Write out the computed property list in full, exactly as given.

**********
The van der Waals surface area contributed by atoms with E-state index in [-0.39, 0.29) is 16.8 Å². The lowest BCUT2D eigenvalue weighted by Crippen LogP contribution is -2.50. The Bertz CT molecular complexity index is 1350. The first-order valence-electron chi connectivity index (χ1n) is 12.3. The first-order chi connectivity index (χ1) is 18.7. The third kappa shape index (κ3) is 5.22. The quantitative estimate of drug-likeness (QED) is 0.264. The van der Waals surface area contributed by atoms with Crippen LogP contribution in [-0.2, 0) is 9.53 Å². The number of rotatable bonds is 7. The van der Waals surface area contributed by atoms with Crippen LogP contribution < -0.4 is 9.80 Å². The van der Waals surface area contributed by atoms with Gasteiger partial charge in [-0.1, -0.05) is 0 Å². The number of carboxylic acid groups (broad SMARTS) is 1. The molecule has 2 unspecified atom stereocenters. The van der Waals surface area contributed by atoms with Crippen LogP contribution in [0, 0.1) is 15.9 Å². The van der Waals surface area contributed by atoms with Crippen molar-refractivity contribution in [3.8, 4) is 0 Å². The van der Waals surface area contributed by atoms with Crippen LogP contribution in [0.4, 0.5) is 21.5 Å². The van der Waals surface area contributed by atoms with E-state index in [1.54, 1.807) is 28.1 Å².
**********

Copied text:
The van der Waals surface area contributed by atoms with E-state index in [-0.39, 0.29) is 16.8 Å². The lowest BCUT2D eigenvalue weighted by Crippen LogP contribution is -2.50. The Bertz CT molecular complexity index is 1350. The first-order valence-electron chi connectivity index (χ1n) is 12.3. The first-order chi connectivity index (χ1) is 18.7. The third kappa shape index (κ3) is 5.22. The quantitative estimate of drug-likeness (QED) is 0.264. The van der Waals surface area contributed by atoms with Crippen LogP contribution in [-0.2, 0) is 9.53 Å². The number of rotatable bonds is 7. The van der Waals surface area contributed by atoms with Crippen LogP contribution < -0.4 is 9.80 Å². The van der Waals surface area contributed by atoms with Gasteiger partial charge in [-0.1, -0.05) is 0 Å². The number of carboxylic acid groups (broad SMARTS) is 1. The molecule has 2 unspecified atom stereocenters. The van der Waals surface area contributed by atoms with Crippen LogP contribution in [0, 0.1) is 15.9 Å². The van der Waals surface area contributed by atoms with Crippen molar-refractivity contribution in [3.8, 4) is 0 Å². The van der Waals surface area contributed by atoms with Crippen LogP contribution in [0.4, 0.5) is 21.5 Å². The van der Waals surface area contributed by atoms with E-state index in [1.54, 1.807) is 28.1 Å².